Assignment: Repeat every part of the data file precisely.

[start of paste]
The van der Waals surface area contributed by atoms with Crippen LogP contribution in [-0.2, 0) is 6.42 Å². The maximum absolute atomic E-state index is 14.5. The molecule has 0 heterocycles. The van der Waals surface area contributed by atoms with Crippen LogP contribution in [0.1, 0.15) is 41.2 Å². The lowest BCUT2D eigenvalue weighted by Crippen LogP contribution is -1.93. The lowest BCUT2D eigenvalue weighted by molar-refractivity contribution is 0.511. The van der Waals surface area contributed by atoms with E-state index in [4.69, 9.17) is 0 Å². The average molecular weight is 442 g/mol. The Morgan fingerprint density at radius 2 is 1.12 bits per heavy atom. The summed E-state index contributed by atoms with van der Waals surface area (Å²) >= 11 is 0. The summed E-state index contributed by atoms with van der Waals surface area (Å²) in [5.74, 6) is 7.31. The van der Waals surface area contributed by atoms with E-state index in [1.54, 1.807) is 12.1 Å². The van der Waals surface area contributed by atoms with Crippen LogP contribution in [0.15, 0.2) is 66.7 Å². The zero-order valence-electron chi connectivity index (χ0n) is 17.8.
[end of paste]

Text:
The van der Waals surface area contributed by atoms with Crippen LogP contribution in [-0.2, 0) is 6.42 Å². The maximum absolute atomic E-state index is 14.5. The molecule has 0 heterocycles. The van der Waals surface area contributed by atoms with Crippen LogP contribution in [0.1, 0.15) is 41.2 Å². The lowest BCUT2D eigenvalue weighted by Crippen LogP contribution is -1.93. The lowest BCUT2D eigenvalue weighted by molar-refractivity contribution is 0.511. The van der Waals surface area contributed by atoms with E-state index in [4.69, 9.17) is 0 Å². The average molecular weight is 442 g/mol. The Morgan fingerprint density at radius 2 is 1.12 bits per heavy atom. The summed E-state index contributed by atoms with van der Waals surface area (Å²) >= 11 is 0. The summed E-state index contributed by atoms with van der Waals surface area (Å²) in [5.74, 6) is 7.31. The van der Waals surface area contributed by atoms with E-state index in [1.54, 1.807) is 12.1 Å². The van der Waals surface area contributed by atoms with Crippen LogP contribution in [0.15, 0.2) is 66.7 Å². The zero-order valence-electron chi connectivity index (χ0n) is 17.8.